Just when it seemed that everyone had given up on him, Negron’s sister-in-law made him an offer and the offer was simple. Go to jail, die in the streets or let me get you into Cri-Help, a long-term rehab. Chuck went into rehab for the 37th and final time. The Cri-Help staff didn’t think he would make it through withdrawal cold turkey, but he did! Today Chuck feels the staff saved his life and that God worked through them to give him another chance. After so many years, it was finally over. September 17, 1991, Chuck entered Cri-Help and has been clean and sober ever since.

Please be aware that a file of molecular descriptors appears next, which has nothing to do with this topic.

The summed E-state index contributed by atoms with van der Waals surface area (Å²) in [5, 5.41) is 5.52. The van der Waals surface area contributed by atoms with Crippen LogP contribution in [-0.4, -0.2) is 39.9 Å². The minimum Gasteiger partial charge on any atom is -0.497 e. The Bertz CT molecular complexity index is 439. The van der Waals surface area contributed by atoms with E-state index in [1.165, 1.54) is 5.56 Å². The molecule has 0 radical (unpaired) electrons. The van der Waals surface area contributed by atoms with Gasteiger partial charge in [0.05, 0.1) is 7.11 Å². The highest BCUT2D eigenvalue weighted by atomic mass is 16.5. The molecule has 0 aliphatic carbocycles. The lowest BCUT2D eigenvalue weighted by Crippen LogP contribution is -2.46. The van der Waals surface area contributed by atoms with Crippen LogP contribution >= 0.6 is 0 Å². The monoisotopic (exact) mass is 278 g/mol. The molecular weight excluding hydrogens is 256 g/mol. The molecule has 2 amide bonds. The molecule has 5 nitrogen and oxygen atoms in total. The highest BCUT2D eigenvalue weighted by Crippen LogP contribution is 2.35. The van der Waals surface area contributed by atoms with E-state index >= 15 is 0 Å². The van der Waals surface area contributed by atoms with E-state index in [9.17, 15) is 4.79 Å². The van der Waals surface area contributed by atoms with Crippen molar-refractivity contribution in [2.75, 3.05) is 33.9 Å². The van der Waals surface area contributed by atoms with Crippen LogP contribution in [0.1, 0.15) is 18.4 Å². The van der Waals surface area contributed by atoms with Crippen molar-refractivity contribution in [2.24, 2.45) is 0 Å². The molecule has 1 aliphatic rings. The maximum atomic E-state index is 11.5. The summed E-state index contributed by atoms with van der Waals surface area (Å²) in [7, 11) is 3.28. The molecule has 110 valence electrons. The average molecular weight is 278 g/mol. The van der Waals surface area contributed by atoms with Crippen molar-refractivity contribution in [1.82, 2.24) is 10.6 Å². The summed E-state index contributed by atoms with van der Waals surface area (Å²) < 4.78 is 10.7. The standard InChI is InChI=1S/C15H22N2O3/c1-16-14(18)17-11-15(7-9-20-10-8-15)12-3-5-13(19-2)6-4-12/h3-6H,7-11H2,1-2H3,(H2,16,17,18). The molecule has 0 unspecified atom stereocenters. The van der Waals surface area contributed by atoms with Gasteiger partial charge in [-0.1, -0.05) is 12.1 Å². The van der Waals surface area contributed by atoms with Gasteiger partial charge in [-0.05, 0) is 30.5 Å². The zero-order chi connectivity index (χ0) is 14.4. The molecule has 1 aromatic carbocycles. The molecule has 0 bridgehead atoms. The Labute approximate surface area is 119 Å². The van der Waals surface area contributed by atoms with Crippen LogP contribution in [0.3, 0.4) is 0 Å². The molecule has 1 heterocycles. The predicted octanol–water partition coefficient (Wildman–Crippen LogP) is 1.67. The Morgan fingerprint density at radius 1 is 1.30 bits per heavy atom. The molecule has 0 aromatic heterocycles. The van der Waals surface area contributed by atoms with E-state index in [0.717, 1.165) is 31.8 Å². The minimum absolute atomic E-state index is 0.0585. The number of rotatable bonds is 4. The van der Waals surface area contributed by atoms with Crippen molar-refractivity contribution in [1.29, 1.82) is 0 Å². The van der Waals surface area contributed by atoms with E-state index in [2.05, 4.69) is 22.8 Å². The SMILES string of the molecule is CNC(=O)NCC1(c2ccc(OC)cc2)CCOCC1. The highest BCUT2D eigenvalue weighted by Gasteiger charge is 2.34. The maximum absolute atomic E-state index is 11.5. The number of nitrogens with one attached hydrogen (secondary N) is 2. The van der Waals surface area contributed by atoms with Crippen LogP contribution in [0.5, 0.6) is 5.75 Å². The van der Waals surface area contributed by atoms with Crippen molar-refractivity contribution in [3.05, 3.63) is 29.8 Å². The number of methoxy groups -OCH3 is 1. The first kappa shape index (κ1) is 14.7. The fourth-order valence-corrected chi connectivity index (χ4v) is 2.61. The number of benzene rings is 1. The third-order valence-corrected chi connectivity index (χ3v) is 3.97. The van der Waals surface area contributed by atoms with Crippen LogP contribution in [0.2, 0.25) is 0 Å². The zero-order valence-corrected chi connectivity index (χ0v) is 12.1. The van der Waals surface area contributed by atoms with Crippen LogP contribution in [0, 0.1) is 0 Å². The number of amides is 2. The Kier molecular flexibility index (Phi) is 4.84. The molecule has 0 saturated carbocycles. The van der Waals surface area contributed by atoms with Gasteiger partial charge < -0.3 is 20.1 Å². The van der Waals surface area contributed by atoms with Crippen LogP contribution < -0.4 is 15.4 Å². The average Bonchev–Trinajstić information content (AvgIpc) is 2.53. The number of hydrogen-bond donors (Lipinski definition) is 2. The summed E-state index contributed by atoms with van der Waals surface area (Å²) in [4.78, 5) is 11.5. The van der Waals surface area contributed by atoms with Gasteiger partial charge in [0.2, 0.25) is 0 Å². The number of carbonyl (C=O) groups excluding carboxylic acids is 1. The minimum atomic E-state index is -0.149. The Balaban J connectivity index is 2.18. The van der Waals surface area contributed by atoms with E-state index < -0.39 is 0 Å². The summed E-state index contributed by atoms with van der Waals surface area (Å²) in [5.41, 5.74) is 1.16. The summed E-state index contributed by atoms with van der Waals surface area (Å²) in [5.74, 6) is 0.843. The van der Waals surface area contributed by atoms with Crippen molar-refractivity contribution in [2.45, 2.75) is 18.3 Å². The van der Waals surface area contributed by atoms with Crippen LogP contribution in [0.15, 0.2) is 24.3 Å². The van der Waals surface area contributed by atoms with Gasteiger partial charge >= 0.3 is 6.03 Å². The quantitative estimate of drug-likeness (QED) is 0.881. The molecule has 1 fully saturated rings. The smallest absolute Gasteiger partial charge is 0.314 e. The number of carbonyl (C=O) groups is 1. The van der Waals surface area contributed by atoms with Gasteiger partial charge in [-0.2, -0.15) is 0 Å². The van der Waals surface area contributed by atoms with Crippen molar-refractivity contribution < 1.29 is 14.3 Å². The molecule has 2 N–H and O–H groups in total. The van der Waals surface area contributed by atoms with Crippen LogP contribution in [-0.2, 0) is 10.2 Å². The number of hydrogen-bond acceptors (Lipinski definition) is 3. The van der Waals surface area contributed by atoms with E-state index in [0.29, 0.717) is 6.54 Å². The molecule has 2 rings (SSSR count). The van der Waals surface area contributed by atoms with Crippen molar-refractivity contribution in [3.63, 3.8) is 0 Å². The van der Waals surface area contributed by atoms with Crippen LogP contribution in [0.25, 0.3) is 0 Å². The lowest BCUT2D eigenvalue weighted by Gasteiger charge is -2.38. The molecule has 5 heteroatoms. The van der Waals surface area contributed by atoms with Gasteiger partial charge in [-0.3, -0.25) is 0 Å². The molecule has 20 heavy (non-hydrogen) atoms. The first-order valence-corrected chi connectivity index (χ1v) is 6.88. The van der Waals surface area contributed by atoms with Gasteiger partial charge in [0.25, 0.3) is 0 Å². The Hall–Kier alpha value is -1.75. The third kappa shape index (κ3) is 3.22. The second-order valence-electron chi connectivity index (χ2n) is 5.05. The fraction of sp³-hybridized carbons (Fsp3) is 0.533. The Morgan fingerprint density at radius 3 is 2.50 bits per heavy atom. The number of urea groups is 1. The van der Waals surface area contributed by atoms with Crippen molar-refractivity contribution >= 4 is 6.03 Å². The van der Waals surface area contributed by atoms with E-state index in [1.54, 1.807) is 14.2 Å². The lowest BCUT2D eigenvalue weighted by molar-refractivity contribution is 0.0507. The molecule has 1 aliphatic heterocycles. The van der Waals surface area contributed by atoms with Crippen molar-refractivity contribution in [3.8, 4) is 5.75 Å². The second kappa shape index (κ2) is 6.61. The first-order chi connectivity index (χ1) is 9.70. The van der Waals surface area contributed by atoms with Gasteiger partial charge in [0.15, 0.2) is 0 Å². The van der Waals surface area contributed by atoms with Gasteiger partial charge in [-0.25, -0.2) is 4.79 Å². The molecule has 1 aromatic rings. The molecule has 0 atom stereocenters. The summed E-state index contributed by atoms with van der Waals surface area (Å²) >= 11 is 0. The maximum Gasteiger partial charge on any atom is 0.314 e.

As Negron is the first to admit, the story of his rise and fall is a clique worthy of the Rock-n-Roll Hall of Shame. But his 9-month stay at Cri-Help changed his life profoundly and presented him with his next realization. There was now something he desperately wanted to do more than drugs. The one thing since he was a kid that always made him feel good inside “I wanted to make music and sing again!” But he knew he wasn’t ready just yet. He worked for several months in a hospital, a lock-down rehab unit for abused and addicted adolescents.